What is galling?
Galling is also sometimes referred to as cold welding and refers to a form of severe adhesive wear. It occurs when two metal surfaces are in relative motion and there is sufficient load for the transfer of material from one surface to the other to take place. The transferred material causes surface protrusions and these are called galls. In order for galling to happen, the load must be enough to disrupt the oxide layer covering surface asperities of the metal so that metal to metal contact can take place. Galling is most frequently associated with high load, slow speed situations, but it can also occur in high speed situations where there is little load.
Galling can be quite common in applications such as engine bearings and pistons, hydraulic cylinders, screw threads and valves. It can be a serious problem as severe galling can cause metal components to seize. When galling occurs in parts which have been screwed together it can damage the thread to an extent that makes it impossible to disassemble the unit.
How can galling be prevented?
Some materials are more prone to galling than others, so careful selection of materials can reduce the risk of galling taking place. Galling relies on cohesion through metallic-bonding attractions and the ability to change shape without breaking (plasticity). These properties are found in most metals, but hardened metals are more resistant to galling than softer materials. For example, austenitic and precipitation hardening stainless steels have a low resistance to galling.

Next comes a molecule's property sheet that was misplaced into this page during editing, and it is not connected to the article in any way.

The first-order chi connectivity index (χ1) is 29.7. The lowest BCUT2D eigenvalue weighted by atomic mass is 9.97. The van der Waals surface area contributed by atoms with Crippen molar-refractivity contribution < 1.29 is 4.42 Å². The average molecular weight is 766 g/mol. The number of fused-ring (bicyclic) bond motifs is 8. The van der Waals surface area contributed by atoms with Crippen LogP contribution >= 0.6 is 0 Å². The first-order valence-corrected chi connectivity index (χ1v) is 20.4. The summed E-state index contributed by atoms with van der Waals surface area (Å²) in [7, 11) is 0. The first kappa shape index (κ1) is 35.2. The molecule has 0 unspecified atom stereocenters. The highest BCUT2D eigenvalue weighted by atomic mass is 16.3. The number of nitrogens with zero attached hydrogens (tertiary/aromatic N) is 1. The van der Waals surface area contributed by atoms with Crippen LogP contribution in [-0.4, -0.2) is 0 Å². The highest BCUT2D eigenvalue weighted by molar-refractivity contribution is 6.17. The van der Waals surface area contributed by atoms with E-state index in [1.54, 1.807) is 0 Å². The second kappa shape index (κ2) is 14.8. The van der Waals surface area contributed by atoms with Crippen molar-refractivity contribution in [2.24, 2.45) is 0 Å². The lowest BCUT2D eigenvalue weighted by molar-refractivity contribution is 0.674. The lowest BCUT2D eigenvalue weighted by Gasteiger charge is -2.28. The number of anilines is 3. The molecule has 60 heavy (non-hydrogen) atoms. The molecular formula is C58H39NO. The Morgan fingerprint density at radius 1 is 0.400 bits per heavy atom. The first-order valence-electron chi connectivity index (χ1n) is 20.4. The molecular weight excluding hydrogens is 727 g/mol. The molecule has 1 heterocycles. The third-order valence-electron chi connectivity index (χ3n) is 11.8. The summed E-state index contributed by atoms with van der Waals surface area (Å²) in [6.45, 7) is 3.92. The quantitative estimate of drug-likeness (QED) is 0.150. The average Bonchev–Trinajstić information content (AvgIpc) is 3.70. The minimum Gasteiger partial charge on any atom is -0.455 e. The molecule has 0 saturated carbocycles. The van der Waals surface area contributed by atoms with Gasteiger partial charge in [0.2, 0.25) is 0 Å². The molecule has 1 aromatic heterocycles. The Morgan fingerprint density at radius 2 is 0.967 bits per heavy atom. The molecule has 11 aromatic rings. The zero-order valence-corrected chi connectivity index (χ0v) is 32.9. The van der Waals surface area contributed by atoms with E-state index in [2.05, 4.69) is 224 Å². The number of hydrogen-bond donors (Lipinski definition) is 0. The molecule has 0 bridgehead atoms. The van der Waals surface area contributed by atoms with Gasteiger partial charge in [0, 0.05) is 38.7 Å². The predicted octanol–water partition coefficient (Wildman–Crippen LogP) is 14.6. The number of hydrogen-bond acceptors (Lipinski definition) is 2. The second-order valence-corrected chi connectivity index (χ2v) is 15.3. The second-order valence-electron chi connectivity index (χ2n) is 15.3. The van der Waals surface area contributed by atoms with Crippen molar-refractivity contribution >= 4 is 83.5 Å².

Another way to avoid galling is to use a lubricant between the two surfaces. Alternatively, you could use two dissimilar materials when manufacturing parts as this makes them less likely to suffer from adhesive wear.
It may not be possible to manufacture the parts from different materials, but strategic surface engineering using an anti-galling surface coating, such as those available from www.poeton.co.uk, can make the two surfaces sufficiently different to prevent galling.
In addition to their role in preventing galling, surface coatings can also provide resistance to wear and corrosion. There are many applications where the risk of galling is combined with abrasive or corrosive media, so surface coatings can be particularly useful. The combination of factors can act in synergy to speed up surface damage.